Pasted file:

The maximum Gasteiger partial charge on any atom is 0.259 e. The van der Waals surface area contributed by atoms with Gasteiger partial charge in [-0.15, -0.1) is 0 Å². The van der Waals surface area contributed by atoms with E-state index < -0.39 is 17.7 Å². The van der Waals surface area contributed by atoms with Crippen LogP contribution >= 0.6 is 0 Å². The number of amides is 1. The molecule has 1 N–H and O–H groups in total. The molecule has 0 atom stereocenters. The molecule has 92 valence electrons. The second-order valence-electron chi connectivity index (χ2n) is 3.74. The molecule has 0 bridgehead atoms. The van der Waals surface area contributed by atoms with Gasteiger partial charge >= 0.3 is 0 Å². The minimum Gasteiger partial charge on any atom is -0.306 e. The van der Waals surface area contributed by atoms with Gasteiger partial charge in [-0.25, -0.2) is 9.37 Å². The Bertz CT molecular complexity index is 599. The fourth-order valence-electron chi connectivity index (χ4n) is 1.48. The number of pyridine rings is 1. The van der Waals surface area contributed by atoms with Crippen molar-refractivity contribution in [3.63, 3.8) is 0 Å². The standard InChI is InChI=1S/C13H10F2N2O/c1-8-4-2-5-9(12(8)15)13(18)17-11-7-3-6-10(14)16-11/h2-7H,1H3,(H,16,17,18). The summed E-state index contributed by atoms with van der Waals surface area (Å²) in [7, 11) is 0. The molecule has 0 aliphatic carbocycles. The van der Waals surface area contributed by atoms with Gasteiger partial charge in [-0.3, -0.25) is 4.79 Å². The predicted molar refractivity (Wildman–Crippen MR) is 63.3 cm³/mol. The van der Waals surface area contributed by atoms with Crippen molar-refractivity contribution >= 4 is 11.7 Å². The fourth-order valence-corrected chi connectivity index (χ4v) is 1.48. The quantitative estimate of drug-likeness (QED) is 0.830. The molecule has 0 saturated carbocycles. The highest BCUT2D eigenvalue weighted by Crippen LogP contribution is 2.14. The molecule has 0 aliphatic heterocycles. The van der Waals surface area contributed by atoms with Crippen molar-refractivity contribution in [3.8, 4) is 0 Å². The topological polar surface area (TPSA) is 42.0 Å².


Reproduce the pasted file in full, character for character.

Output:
The maximum Gasteiger partial charge on any atom is 0.259 e. The van der Waals surface area contributed by atoms with Gasteiger partial charge in [-0.15, -0.1) is 0 Å². The van der Waals surface area contributed by atoms with E-state index < -0.39 is 17.7 Å². The van der Waals surface area contributed by atoms with Crippen LogP contribution >= 0.6 is 0 Å². The number of amides is 1. The molecule has 1 N–H and O–H groups in total. The molecule has 0 atom stereocenters. The molecule has 92 valence electrons. The second-order valence-electron chi connectivity index (χ2n) is 3.74. The molecule has 0 bridgehead atoms. The van der Waals surface area contributed by atoms with Gasteiger partial charge >= 0.3 is 0 Å². The minimum Gasteiger partial charge on any atom is -0.306 e. The van der Waals surface area contributed by atoms with Gasteiger partial charge in [-0.25, -0.2) is 9.37 Å². The Bertz CT molecular complexity index is 599. The fourth-order valence-electron chi connectivity index (χ4n) is 1.48. The number of pyridine rings is 1. The van der Waals surface area contributed by atoms with Crippen molar-refractivity contribution in [3.63, 3.8) is 0 Å². The standard InChI is InChI=1S/C13H10F2N2O/c1-8-4-2-5-9(12(8)15)13(18)17-11-7-3-6-10(14)16-11/h2-7H,1H3,(H,16,17,18). The summed E-state index contributed by atoms with van der Waals surface area (Å²) in [7, 11) is 0. The molecule has 0 aliphatic carbocycles. The van der Waals surface area contributed by atoms with Gasteiger partial charge in [-0.3, -0.25) is 4.79 Å². The predicted molar refractivity (Wildman–Crippen MR) is 63.3 cm³/mol. The van der Waals surface area contributed by atoms with Crippen molar-refractivity contribution >= 4 is 11.7 Å². The fourth-order valence-corrected chi connectivity index (χ4v) is 1.48. The quantitative estimate of drug-likeness (QED) is 0.830. The molecule has 0 saturated carbocycles. The highest BCUT2D eigenvalue weighted by Crippen LogP contribution is 2.14. The molecule has 0 aliphatic heterocycles. The van der Waals surface area contributed by atoms with Crippen molar-refractivity contribution in [3.8, 4) is 0 Å². The topological polar surface area (TPSA) is 42.0 Å².